And putting too much pressure on yourself and taking yourself too seriously as a writer is the surest way to kill that happiness you get from writing. Believe me, I learned this the hard way.
Q11 – Are there any authors you would love to meet in person?
Well, the one I’d love to meet the most is unfortunately dead. Do they have book-signing events in the afterlife?
If so, I’m totally getting my tattered copy of Pride and Prejudice autographed (though hopefully, not anytime too soon).
Q12 – Tell us why you love writing?
Because it gives me a socially acceptable excuse to spend hours daydreaming about badass people overcoming weird and angsty situations in the most epic ways possible!
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Nupur Chowdhury is the author of A Flight of Broken Wings and The Brightest Fell. Apart from novels, she enjoys writing poetry, articles, and the occasional short story.
She was four when she started writing. Now, some 20 years later, it’s more an addiction than a hobby.
Nupur likes coffee, street food, fanfiction, and sleep. She dislikes yoghurt, slow internet, unnecessary cliffhangers, and being woken up in the morning.
You can find her on Goodreads and Twitter. And if you can’t, it’s probably because she’s busy sleeping.
The Brightest Fell
When nations are on the brink of war, to be innocent is not enough…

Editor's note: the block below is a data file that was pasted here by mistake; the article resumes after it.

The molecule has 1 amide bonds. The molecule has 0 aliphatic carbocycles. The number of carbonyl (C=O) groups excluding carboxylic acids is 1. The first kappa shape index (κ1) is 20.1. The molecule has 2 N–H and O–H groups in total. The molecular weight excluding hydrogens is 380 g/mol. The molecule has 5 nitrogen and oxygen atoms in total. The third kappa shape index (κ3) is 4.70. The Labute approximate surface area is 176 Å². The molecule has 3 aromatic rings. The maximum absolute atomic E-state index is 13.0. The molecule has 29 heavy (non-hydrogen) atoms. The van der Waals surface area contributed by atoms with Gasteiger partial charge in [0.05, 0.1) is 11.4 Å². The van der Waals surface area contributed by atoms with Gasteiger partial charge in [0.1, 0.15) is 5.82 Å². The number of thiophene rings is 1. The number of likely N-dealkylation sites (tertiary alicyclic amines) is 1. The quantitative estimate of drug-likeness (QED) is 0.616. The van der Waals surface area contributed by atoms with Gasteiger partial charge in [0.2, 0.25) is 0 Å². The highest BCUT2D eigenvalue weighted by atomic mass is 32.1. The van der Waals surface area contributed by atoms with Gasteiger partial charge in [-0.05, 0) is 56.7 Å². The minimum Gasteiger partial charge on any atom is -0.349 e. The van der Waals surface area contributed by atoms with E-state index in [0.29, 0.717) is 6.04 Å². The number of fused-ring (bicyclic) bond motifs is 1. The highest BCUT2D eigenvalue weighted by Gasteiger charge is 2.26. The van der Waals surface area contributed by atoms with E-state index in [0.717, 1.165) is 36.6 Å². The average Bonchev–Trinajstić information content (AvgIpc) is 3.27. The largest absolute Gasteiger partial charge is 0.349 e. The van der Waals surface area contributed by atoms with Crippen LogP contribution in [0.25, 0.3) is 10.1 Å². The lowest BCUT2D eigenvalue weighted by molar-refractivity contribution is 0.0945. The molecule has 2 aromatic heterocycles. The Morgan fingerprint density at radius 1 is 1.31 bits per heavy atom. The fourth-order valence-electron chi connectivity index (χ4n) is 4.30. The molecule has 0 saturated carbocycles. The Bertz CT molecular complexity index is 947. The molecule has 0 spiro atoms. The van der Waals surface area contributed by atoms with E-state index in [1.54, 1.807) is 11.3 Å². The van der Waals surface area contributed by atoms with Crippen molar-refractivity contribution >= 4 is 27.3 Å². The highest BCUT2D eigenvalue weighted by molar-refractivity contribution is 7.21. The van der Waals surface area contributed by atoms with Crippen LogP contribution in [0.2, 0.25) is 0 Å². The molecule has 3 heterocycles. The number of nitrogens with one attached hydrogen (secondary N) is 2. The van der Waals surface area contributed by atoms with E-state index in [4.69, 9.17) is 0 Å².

Fifteen years ago, Jehan Fasih designed a drug that could curb the instinct for violence (and rob the taker of their free will). Fifteen minutes ago, someone blew up the metro station to get their hands on his brainchild.
Jehan must make a decision, and time is running out.
Abhijat Shian and his sister, Rito, lost their jobs, and their family’s reputation, over the course of a single week.
The reason? Their father’s trusted protégé, Jehan Fasih, betrayed him and embroiled their family in one of the biggest corruption scandals the country has ever known.
The Shian siblings’ quest for revenge soon turns into a murky web of confusing motives and divided loyalties.
Is Fasih a genius or a madman? Is their father truly innocent or is there a trail of deceit and betrayal within the hallways of their childhood home?
The Brightest Fell is a gripping tale of loyalty, treason, corruption, patriotism, and political intrigue.
This post was written by a guest writer. Please check out their details above.